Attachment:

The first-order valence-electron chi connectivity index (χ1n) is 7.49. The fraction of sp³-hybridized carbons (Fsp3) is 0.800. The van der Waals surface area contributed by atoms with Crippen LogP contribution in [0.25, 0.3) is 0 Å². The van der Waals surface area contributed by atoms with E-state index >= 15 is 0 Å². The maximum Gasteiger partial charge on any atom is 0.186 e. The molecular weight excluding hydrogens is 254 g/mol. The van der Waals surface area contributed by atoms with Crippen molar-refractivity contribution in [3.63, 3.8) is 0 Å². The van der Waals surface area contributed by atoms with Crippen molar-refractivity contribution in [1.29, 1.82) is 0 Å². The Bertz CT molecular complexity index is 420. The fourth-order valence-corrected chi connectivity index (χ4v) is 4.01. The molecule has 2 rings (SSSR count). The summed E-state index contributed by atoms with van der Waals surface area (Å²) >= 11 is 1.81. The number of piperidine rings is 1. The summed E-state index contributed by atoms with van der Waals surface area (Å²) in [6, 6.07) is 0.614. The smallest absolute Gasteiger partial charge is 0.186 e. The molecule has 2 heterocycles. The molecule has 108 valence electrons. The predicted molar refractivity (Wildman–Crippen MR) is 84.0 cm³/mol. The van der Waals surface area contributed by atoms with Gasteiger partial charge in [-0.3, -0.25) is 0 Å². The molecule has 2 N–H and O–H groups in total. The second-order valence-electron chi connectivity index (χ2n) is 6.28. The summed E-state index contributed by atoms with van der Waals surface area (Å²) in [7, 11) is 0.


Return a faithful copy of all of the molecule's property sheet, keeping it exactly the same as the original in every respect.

The first-order valence-electron chi connectivity index (χ1n) is 7.49. The fraction of sp³-hybridized carbons (Fsp3) is 0.800. The van der Waals surface area contributed by atoms with Crippen LogP contribution in [0.25, 0.3) is 0 Å². The van der Waals surface area contributed by atoms with E-state index >= 15 is 0 Å². The maximum Gasteiger partial charge on any atom is 0.186 e. The molecular weight excluding hydrogens is 254 g/mol. The van der Waals surface area contributed by atoms with Crippen molar-refractivity contribution in [3.63, 3.8) is 0 Å². The van der Waals surface area contributed by atoms with Crippen molar-refractivity contribution in [1.29, 1.82) is 0 Å². The Bertz CT molecular complexity index is 420. The fourth-order valence-corrected chi connectivity index (χ4v) is 4.01. The molecule has 2 rings (SSSR count). The summed E-state index contributed by atoms with van der Waals surface area (Å²) >= 11 is 1.81. The number of piperidine rings is 1. The summed E-state index contributed by atoms with van der Waals surface area (Å²) in [6, 6.07) is 0.614. The smallest absolute Gasteiger partial charge is 0.186 e. The molecule has 2 heterocycles. The molecule has 108 valence electrons. The predicted molar refractivity (Wildman–Crippen MR) is 84.0 cm³/mol. The van der Waals surface area contributed by atoms with Gasteiger partial charge in [-0.3, -0.25) is 0 Å². The molecule has 2 N–H and O–H groups in total. The second-order valence-electron chi connectivity index (χ2n) is 6.28. The summed E-state index contributed by atoms with van der Waals surface area (Å²) in [7, 11) is 0.